When I was a young adult, Dad and I used to have some almighty battles.
I would come home to Hamilton for a weekend from my rich, full and exciting new life in Wellington and while I was gracing my parents with my presence I would lecture them on all matters pertaining to the way they lived their lives.
Mum was wise enough to deflect open confrontation. Years of running classrooms had taught her exactly how to handle obstreperous, righteous prigs like the one I'd become.
Dad and I, however, clashed head on.
We would battle away, hammer and tongs, for 48 hours over hoary old chestnuts like gay rights, the Treaty, feminism and sexual freedom. Then he'd drive me to the airport and I'd flounce back to Wellington and we'd both nurse our wounds before we girded our respective loins for another round.
I can still remember the fury I felt that I couldn't convince him of the error of his ways.
In any argument I believed I was right - in fact, I KNEW I was right - and it incensed me that he wouldn't concede he was wrong.
Thankfully I got over myself and we were able to appreciate each other again, but I was reminded of my own fierce priggishness when I stood on the sidelines and watched women tear each other to pieces during the breast versus bottle war that raged this week.
You'll know the story by now; a clip of Piri Weepu was removed from a smokefree advert because it showed him bottle feeding his baby daughter in his smokefree home. The Ministry of Health, Plunket and La Leche were approached for their opinion and they all objected to the clip on the grounds they didn't want any muddying of the waters about the message that breast is best.
So the clip was removed.
When the Herald on Sunday broke the story, there was incredulity from many men and women who pointed out that Piri could hardly breast feed and surely it was a positive message of a loving father helping to care for his baby.
Plunket apologised for any offence caused, while reiterating their belief that breast was best, but other breastfeeding advocates went nuts. The level of vitriol was extraordinary, especially against my fellow columnist Wendyl Nissen, who has written a parenting book and who dared to suggest on Campbell Live that in some cases a woman could and should bottle feed without feeling like a maternal pariah.
There was the same blinkered thinking, the same furious righteousness, the same unwillingness to see any shades of grey that I remembered from my priggish youth and that is common among all fundamentalists.
It was quite an eye opener. I loved breast feeding and found it easy and incredibly convenient, but there are women who can't or won't breastfeed and, tragically, dads who've been left widowers with young children who've had to bottle feed as well. And their babies are fine.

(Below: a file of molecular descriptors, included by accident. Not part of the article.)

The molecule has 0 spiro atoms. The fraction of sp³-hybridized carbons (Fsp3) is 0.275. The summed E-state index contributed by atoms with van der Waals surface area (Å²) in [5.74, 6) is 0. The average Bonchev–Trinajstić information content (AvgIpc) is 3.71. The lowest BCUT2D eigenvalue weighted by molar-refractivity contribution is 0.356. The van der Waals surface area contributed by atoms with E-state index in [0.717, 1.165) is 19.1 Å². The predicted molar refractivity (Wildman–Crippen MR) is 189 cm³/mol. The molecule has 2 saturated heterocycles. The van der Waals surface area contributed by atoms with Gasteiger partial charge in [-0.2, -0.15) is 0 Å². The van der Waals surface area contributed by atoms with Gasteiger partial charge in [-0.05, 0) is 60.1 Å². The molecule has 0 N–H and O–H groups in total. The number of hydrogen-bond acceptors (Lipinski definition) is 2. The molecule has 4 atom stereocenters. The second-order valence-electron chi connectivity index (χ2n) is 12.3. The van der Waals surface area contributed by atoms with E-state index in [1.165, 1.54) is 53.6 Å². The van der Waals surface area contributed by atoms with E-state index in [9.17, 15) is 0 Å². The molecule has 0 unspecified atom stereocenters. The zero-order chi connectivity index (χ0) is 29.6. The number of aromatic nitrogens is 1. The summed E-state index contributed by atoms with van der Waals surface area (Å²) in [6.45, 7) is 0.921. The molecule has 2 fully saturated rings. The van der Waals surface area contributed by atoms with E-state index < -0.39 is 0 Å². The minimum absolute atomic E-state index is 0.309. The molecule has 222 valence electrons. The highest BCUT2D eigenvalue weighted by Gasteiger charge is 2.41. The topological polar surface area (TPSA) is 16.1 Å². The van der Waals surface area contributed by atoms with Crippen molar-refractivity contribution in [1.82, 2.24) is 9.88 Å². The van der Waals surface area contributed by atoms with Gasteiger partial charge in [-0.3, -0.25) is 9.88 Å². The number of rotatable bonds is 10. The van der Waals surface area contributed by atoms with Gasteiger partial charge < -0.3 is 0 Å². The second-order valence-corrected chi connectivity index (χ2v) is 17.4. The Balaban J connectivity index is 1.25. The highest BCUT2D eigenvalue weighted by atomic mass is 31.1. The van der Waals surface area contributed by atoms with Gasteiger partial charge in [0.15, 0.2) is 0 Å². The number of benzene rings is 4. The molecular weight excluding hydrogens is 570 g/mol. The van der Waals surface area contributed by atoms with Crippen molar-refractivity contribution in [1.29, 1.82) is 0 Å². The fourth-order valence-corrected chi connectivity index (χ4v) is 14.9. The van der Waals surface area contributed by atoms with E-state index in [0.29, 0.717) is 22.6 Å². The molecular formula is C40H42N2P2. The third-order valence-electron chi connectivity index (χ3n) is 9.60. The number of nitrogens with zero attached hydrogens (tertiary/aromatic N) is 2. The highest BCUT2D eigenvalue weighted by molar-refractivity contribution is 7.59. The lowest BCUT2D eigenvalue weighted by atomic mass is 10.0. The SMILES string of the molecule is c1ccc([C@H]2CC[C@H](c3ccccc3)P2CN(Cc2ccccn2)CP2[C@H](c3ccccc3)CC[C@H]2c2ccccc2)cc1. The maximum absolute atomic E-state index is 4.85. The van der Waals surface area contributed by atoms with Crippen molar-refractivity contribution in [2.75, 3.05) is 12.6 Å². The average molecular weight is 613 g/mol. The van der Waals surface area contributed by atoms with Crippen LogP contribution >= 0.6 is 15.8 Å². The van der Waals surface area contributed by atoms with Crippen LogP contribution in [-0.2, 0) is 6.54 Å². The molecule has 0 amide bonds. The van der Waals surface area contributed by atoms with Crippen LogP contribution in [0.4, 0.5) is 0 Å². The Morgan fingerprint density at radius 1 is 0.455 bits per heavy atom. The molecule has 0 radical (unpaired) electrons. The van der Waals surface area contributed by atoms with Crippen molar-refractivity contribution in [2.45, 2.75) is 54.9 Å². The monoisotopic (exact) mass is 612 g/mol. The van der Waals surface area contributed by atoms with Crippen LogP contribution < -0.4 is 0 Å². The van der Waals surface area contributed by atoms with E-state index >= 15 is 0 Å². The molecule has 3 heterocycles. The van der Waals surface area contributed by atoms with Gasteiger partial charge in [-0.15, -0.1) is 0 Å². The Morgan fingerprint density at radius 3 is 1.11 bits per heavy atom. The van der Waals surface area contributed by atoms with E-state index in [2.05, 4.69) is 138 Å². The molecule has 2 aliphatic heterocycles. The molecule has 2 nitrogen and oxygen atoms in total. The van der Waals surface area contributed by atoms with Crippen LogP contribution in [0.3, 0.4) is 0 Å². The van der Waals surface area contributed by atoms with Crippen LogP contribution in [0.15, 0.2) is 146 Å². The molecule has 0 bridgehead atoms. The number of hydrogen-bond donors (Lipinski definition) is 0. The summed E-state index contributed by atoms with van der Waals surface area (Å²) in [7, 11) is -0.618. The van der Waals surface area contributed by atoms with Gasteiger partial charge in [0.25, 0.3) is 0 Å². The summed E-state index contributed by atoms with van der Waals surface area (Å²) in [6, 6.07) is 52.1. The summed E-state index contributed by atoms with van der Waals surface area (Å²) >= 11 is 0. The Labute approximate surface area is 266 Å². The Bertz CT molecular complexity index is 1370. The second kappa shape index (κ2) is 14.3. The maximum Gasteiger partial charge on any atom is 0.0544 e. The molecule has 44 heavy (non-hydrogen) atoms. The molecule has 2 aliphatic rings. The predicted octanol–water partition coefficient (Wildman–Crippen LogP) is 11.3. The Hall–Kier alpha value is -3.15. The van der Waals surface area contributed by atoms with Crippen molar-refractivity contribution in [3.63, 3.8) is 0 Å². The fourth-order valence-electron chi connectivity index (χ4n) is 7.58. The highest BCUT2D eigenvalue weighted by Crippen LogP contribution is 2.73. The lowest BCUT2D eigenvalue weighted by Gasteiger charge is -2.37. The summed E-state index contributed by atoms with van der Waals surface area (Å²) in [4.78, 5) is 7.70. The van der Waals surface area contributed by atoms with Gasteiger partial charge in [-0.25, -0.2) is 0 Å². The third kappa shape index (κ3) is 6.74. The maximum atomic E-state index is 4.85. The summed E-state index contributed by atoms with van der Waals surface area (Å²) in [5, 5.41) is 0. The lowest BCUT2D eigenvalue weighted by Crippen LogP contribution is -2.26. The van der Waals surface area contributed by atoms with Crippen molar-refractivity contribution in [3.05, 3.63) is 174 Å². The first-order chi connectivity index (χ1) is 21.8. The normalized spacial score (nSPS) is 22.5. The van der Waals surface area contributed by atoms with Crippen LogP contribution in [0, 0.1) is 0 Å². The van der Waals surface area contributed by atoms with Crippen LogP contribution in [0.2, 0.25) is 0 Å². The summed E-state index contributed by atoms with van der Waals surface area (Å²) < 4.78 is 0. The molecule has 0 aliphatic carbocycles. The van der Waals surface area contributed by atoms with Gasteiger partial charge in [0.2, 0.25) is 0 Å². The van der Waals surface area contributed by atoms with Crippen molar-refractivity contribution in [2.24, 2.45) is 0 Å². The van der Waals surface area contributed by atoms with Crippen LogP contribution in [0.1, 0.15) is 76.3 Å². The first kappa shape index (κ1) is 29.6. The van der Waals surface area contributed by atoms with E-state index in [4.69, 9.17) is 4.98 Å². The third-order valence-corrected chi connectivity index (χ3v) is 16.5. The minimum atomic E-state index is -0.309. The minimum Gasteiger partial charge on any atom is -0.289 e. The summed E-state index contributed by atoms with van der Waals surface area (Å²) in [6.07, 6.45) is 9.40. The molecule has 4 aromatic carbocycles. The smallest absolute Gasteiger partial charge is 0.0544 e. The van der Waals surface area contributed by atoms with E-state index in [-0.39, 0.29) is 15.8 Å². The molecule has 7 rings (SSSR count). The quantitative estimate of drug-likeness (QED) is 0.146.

Not every woman who chooses to bottle feed is doing so in order to drink, take drugs and party, as one breast feeding advocate thundered.
And not all breastfeeding advocates are hessian-wearing slack-breasted cows who can't see beyond their own ideology.
Let's save our real fury for adults who hurt their babies, not parents who are simply trying to do their best.
Let's make it harder for theives
Almost every week I open the pages of the Herald to see yet another group of tourists staring forlornly into the camera, bemoaning the theft of all their worldly possessions from their campervan.
Left only with the clothes they're standing in, these young Europeans have lost their money, their passports, their computers and their cameras.
Kind-hearted New Zealanders, feeling ashamed these young people have seen the worst of our country, do their best to help them out and send them on their way. There's generally a follow-up story quoting the tourists as having their belief in humanity and this country restored.
But let's face it, anyone travelling round in a campervan is advertising the fact that inside their flimsy metal capsule there are rich pickings for thieves. Have the audacity and criminality to break into any vehicle that has Maui, Kea or Wicked emblazoned on the side and you will be richly rewarded.
So why not make it harder for thieves? Auckland City could offer tourists' lockers around the city to leave their most valuable possessions while they're sightseeing.
Perhaps the companies that hire out these vans could install secure safes so the cash and passports at least can be locked safely away. (And while they're at it, the companies should install toilets in every van.) Could there be a list of safe places, vetted by police, where tourists could park their vans and leave them, secure in the knowledge they'll be watched over. I would far rather see these burglaries prevented than Kiwis digging deep every time a tourist is left penniless.